Bio-Gold is a little on the pricey side. There’s no denying it. That being said, I’ve trolled the internet for recipes on fertilizer cakes, mostly to update the recipe I’ve been using for a couple of years now. I think I have a mix that will work better for me.
I’ve done a little research, and here’s what I’m thinking of including. I’m including links in case you want to recommend a better brand/product, and not for promotional purposes:
3 parts Cottonseed Meal (nitrogen and potassium)
1 Part Bone Meal (phosphorus and protein)
1 part Blood Meal (nitrogen)
1 part Soil Acidifier (counteract hard water)
1/2 part All Purpose fertilizer, with iron (overall NPK and iron to help with chlorosis)
5 oz Fish Emulsion (overall NPK and binding)
1 Tbl. Iron Chelate (Chlorosis)
All purpose liquid fertilizer as needed (for binding)
4 oz glue (long term bindng)
I live in southern Arizona, and the water here is very hard, leaving a white crust on the rim of all my pots. It’s gotten better now that I’ve begun using top dressing on my trees, but it’s still there. That’s why I’m adding the acidifier, instead of the garden lime from the original recipe. It’s also why I’m adding the iron chelate. Some of my trees have an especially hard time with the hard water, and this helped. Some of the recipes I saw called for flour instead of glue, but the glue I’m using is washable, and for some reason, seems better than the flour. I keep imagining little dough balls in the bottom of my pots! I’ve also never had an issue with mold like others have mentioned.
Any tips you guys could give me would be greatly appreciated, and I’m really looking forward for you guys to tear this apart!
Your recipe looks good.
Have you looked for an alternative fertilizer besides Bio-Gold?
Everything pellitized that I could find locally is completely chemical. I resigned myself to using it, but lost some trees to fertilizer burn this year, even after using a diluted dose. It was heart breaking.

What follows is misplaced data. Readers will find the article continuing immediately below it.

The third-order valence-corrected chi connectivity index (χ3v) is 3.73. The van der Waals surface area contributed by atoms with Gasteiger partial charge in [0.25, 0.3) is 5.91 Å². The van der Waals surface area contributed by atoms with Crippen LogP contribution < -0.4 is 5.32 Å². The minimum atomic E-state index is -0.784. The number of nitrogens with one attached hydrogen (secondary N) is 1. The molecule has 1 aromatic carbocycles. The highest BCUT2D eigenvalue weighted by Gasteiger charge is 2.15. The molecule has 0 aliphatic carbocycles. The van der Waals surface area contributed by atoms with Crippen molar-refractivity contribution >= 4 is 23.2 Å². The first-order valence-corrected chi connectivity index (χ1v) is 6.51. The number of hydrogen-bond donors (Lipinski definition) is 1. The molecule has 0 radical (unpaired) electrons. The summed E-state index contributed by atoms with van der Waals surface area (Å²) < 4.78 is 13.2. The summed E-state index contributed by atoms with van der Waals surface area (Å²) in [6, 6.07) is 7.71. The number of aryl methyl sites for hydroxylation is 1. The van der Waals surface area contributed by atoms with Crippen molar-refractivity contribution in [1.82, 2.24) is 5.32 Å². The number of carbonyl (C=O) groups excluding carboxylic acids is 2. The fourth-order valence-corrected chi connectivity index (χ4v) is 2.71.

So I’m going back to organic, but there isn’t much besides manure around here. And even if I paid shipping to have something sent, I still end up supplementing. If it isn’t something to help with chlorosis, it’s something to break down the water hardness.
So I’m making my own and customizing it to my particular needs.
I sell Sumo Cakes® fertilizer is why I was asking. But the fun of making your own is that you get that customization of what you are looking for. Just make sure you know the right quantities so you are not dealing with the same next year.
But like I said your recipe looks good.
I’m sure I’ll be tweaking the amounts. I’ll probably get rid of the all purpose stuff with the iron once I’ve used up my supply. Or maybe keep that and lose the iron chelate. We’ll see.
I guess I should also mention that I already have most of the stuff on the list from my general gardening needs. I also get it way cheaper locally, than online. I live in a rural, agricultural area, so most stuff is cheap and easy to find, unless it’s bonsai supplies.
That’s even better. Shipping always adds to the cost of everything.
So I tried to make my own fertilizer cakes 14 years ago. The fish, bone and blood attracted critters into my bonsai enclosure……. and repelled my wife from the noxious fumes. So if you are single and there are no raccoons or rodents in your habitat, it is a solution. Hope you have better experience than I had!
I have always used organic. Supplemented with judiciously with week inorganic. Spuriously tried cakes…
I like the idea of the soil acidifier.
The NPK in the fish emulsion is quick release ( soft organic/natural though…) may not need it ALL sumer. Might swap it for seaweed emulsion for binder. Love the micronutrients in it(both…).
The all purpose fert/ iron is a good idea, its fast release, too. May not need to inorganic supplement as often.
I bit the bullet and invested in biogold… worked real well last two summers. Was utilizing DR Earth products. Great response from my trees. Liked the idea of the micorrizia in it…Wish IT was pellitized…
@Bonsai_bob, I have used the fish emulsion before, and even though I used the deodorized version, my wife has never looked at me the same! I also only lost a pellet here and there to a cat, so the critters weren’t an issue. If anything, pidgeons are really bad down here, so the cats are welcome.
I may just try the seaweed emulsion instead, like @KurtP suggested. I’ll have to check to see if the composition would be that much different, but maybe the smell is! I’m also considering keeping the all purpose with iron in the mix, depending on how much the trees respond to the cakes. I want to be able to use this in small amounts without getting huge explosions of growth every time.